Author Topic: CAMELS Rating  (Read 949 times)

Offline Deanfbe

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« on: June 18, 2013, 01:38:56 PM »

In the USA, however, federal and state regulators regularly assess the financial condition of each bank and specific risks faced via on-site examinations and periodic reports. A thorough review includes an evaluation of the bank’s asset quality- particularly the probability of default of interest and principal payments in the loan portfolio- loan review policies, interest rate risk profile, liquidity profile, cash management and internal audit procedures and management quality. Federal regulators rate banks according to the uniform financial institutions rating system, which now encompass six general categories of performance under the label CAMELS. Each refers to a specific category as follows:

C= Capital adequacy
A= Asset quality
M= management quality
E= Earnings
L= Liquidity
S= Sensitivity to market risk.

The sixth category, sensitivity to market risk, has only been used since January 1, 1997. The capital component (C) signals the institution’s ability to maintain capital commensurate to identify, measure, monitor and control these risks. Asset quality (A) reflects the amount of existing credit risk associated with the loan and investment portfolio as well as off balance sheet activities. The management category (M) reflects the adequacy of the broad of directors and senior management systems and procedures to identify, measure, monitor and control risks. Regulations emphasize the existence and use of polices and process to manage risks within targets. Earnings (E) reflect not only the quality and trend in earnings, but also the factors that may affect the sustainability or quality of earnings. Liquidity (L) reflects the adequacy of institution’s current and perspective sources of liquidity and funds management practices. Finally, the last category, sensitivity to market risk (S), reflects the degree to which changes in interest rate, exchange rate, commodity prices and quality prices can adversely affect earrings or economic capital.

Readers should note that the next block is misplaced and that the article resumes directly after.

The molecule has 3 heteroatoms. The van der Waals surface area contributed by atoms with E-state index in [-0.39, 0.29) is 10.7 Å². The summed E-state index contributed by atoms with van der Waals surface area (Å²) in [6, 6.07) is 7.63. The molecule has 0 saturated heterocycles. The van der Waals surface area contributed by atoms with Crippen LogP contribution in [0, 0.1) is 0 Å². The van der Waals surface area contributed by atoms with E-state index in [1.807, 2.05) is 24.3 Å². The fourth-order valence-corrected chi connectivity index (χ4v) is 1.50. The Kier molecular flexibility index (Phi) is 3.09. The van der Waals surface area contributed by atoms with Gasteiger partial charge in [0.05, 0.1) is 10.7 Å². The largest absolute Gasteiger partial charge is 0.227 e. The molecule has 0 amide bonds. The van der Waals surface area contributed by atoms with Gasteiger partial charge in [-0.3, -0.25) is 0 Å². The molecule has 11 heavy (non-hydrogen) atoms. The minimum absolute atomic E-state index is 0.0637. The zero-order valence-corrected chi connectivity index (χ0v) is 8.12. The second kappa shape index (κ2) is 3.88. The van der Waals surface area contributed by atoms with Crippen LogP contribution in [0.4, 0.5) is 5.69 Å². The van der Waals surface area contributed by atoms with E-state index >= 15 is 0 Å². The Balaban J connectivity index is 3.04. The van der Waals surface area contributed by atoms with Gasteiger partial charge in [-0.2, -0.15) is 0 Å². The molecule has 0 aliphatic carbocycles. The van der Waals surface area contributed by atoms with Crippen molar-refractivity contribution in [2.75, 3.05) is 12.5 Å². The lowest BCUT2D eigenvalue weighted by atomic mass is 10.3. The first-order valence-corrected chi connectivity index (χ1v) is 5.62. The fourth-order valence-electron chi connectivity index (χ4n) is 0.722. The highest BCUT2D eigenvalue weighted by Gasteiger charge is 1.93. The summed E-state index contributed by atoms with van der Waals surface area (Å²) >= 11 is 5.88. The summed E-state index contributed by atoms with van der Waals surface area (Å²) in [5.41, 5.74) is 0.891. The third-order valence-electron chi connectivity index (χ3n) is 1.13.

Regulators numerically rate each bank in each category, ranging from the higher or best rating (1) to the worst or lowest (5) rating. It also assigns a composite rating for the bank’s overall operation. A composite rating 1 or 2 indicates a fundamentally sound bank. A rating of 3 indicates that the bank shows some underlying weakness that should be corrected. A rating of 4 or 5 indicates a problem bank with some near-term potential for failure.

The public opinion of how much capital is adequate is equally an important factor. If the depositors think the amount of capital is too small for a bank, they could withdraw deposits and force liquidation of assets. Thus a solvent bank should suffer loss and liquidation when capital is inadequate for the maintenance of confidence. Bank capital supports confidence in very real sense.

To monitor the capital adequacy requirement of banking institutions effectively, a strong financial regulator like a powerful central bank or an efficient financial services authority is essential. The financial regulator needs three things: a sound operating structure’ sensible procedures and competent staff’ and credibility so that wrong doers are properly punished and others deterred.   

Furthermore, the bank supervisor is concerned not only with what may be adequate at the moment but with what may be a needed in the future. Bank capital is a cushion not only against the facts of today, but also, or even more so, against the contingencies of tomorrow. Determining the size of bank capital is not easy, but it is important. And if a bank is to grow, with increased deposits and earrings assets, it must expand its capital base but at the same time keep the risk level constant.

Professor Rafiqul Islam
Faculty of Business & Economics (FBE)

Next topic will be on Basel Accords